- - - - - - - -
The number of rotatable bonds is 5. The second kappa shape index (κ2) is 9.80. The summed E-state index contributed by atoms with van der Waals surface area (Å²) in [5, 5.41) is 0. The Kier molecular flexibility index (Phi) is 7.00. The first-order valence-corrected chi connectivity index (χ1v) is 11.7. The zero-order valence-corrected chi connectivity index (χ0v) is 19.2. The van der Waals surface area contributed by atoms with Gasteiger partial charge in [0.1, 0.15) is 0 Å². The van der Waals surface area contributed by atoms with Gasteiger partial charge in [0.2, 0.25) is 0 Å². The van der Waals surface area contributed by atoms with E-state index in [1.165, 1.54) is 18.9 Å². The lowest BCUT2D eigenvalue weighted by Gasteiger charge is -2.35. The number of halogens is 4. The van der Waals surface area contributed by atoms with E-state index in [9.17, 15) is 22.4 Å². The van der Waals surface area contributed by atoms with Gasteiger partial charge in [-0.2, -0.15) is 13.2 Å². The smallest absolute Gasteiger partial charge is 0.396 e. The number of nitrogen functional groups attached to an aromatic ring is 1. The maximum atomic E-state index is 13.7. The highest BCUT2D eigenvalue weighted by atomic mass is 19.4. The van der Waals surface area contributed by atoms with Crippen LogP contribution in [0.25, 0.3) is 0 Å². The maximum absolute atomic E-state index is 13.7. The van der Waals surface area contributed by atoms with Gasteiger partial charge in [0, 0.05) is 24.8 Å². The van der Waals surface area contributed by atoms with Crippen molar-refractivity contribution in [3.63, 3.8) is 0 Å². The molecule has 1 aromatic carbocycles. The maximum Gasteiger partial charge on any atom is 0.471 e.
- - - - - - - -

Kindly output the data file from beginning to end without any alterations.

The number of rotatable bonds is 5. The second kappa shape index (κ2) is 9.80. The summed E-state index contributed by atoms with van der Waals surface area (Å²) in [5, 5.41) is 0. The Kier molecular flexibility index (Phi) is 7.00. The first-order valence-corrected chi connectivity index (χ1v) is 11.7. The zero-order valence-corrected chi connectivity index (χ0v) is 19.2. The van der Waals surface area contributed by atoms with Gasteiger partial charge in [0.1, 0.15) is 0 Å². The van der Waals surface area contributed by atoms with Gasteiger partial charge in [0.2, 0.25) is 0 Å². The van der Waals surface area contributed by atoms with E-state index in [1.165, 1.54) is 18.9 Å². The lowest BCUT2D eigenvalue weighted by Gasteiger charge is -2.35. The number of halogens is 4. The van der Waals surface area contributed by atoms with E-state index in [9.17, 15) is 22.4 Å². The van der Waals surface area contributed by atoms with Gasteiger partial charge in [-0.2, -0.15) is 13.2 Å². The smallest absolute Gasteiger partial charge is 0.396 e. The number of nitrogen functional groups attached to an aromatic ring is 1. The maximum atomic E-state index is 13.7. The highest BCUT2D eigenvalue weighted by atomic mass is 19.4. The van der Waals surface area contributed by atoms with Crippen LogP contribution in [0.25, 0.3) is 0 Å². The maximum absolute atomic E-state index is 13.7. The van der Waals surface area contributed by atoms with Gasteiger partial charge in [0, 0.05) is 24.8 Å². The van der Waals surface area contributed by atoms with Crippen molar-refractivity contribution in [3.63, 3.8) is 0 Å². The molecule has 1 aromatic carbocycles. The maximum Gasteiger partial charge on any atom is 0.471 e.